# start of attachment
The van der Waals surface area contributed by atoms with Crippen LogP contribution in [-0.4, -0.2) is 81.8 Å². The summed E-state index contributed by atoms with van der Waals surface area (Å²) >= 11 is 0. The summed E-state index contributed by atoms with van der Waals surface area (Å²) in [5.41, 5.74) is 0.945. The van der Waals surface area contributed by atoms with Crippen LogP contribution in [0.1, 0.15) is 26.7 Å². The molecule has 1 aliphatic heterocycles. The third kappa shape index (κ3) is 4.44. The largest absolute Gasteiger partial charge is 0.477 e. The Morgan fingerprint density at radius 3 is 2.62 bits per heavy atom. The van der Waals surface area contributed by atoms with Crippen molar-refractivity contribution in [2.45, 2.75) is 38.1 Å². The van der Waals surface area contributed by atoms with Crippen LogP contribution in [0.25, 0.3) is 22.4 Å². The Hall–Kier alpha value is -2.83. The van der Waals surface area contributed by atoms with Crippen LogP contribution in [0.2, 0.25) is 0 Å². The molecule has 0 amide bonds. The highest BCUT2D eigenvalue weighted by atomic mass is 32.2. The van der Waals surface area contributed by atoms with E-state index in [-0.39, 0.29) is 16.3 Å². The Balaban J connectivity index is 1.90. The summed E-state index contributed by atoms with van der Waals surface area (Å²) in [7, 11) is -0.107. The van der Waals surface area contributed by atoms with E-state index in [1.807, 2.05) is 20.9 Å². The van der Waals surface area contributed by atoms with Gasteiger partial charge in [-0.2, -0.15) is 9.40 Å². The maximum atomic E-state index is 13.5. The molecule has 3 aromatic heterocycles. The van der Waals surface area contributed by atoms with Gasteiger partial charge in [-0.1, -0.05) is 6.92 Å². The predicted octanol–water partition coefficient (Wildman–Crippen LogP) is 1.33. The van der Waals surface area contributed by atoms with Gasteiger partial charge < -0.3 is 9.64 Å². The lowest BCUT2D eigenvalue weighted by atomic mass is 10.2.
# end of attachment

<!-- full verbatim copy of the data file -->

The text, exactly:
The van der Waals surface area contributed by atoms with Crippen LogP contribution in [-0.4, -0.2) is 81.8 Å². The summed E-state index contributed by atoms with van der Waals surface area (Å²) >= 11 is 0. The summed E-state index contributed by atoms with van der Waals surface area (Å²) in [5.41, 5.74) is 0.945. The van der Waals surface area contributed by atoms with Crippen LogP contribution in [0.1, 0.15) is 26.7 Å². The molecule has 1 aliphatic heterocycles. The third kappa shape index (κ3) is 4.44. The largest absolute Gasteiger partial charge is 0.477 e. The Morgan fingerprint density at radius 3 is 2.62 bits per heavy atom. The van der Waals surface area contributed by atoms with Crippen molar-refractivity contribution in [2.45, 2.75) is 38.1 Å². The van der Waals surface area contributed by atoms with Crippen LogP contribution in [0.25, 0.3) is 22.4 Å². The Hall–Kier alpha value is -2.83. The van der Waals surface area contributed by atoms with Crippen LogP contribution in [0.2, 0.25) is 0 Å². The molecule has 0 amide bonds. The highest BCUT2D eigenvalue weighted by atomic mass is 32.2. The van der Waals surface area contributed by atoms with E-state index in [-0.39, 0.29) is 16.3 Å². The Balaban J connectivity index is 1.90. The summed E-state index contributed by atoms with van der Waals surface area (Å²) in [7, 11) is -0.107. The van der Waals surface area contributed by atoms with E-state index in [1.807, 2.05) is 20.9 Å². The van der Waals surface area contributed by atoms with Gasteiger partial charge in [-0.2, -0.15) is 9.40 Å². The maximum atomic E-state index is 13.5. The molecule has 3 aromatic heterocycles. The van der Waals surface area contributed by atoms with Gasteiger partial charge in [-0.1, -0.05) is 6.92 Å². The predicted octanol–water partition coefficient (Wildman–Crippen LogP) is 1.33. The van der Waals surface area contributed by atoms with Gasteiger partial charge < -0.3 is 9.64 Å². The lowest BCUT2D eigenvalue weighted by atomic mass is 10.2.